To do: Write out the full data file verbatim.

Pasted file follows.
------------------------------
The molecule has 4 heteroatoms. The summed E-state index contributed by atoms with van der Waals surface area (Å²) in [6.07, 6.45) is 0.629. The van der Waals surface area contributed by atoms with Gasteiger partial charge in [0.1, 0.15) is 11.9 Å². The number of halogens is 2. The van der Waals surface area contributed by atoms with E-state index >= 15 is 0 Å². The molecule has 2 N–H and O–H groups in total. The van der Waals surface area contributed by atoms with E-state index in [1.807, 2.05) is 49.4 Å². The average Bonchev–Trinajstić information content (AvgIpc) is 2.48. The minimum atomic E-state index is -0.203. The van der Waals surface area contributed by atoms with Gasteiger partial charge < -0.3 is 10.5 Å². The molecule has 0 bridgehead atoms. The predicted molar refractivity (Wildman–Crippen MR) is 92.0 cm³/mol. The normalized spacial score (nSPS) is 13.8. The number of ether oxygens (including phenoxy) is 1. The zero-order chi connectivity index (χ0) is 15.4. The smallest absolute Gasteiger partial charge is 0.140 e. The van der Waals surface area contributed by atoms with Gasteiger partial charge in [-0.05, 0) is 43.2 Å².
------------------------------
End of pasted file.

The molecule has 4 heteroatoms. The summed E-state index contributed by atoms with van der Waals surface area (Å²) in [6.07, 6.45) is 0.629. The van der Waals surface area contributed by atoms with Gasteiger partial charge in [0.1, 0.15) is 11.9 Å². The number of halogens is 2. The van der Waals surface area contributed by atoms with E-state index >= 15 is 0 Å². The molecule has 2 N–H and O–H groups in total. The van der Waals surface area contributed by atoms with E-state index in [1.807, 2.05) is 49.4 Å². The average Bonchev–Trinajstić information content (AvgIpc) is 2.48. The minimum atomic E-state index is -0.203. The van der Waals surface area contributed by atoms with Gasteiger partial charge < -0.3 is 10.5 Å². The molecule has 0 bridgehead atoms. The predicted molar refractivity (Wildman–Crippen MR) is 92.0 cm³/mol. The normalized spacial score (nSPS) is 13.8. The number of ether oxygens (including phenoxy) is 1. The zero-order chi connectivity index (χ0) is 15.4. The smallest absolute Gasteiger partial charge is 0.140 e. The van der Waals surface area contributed by atoms with Gasteiger partial charge in [-0.05, 0) is 43.2 Å².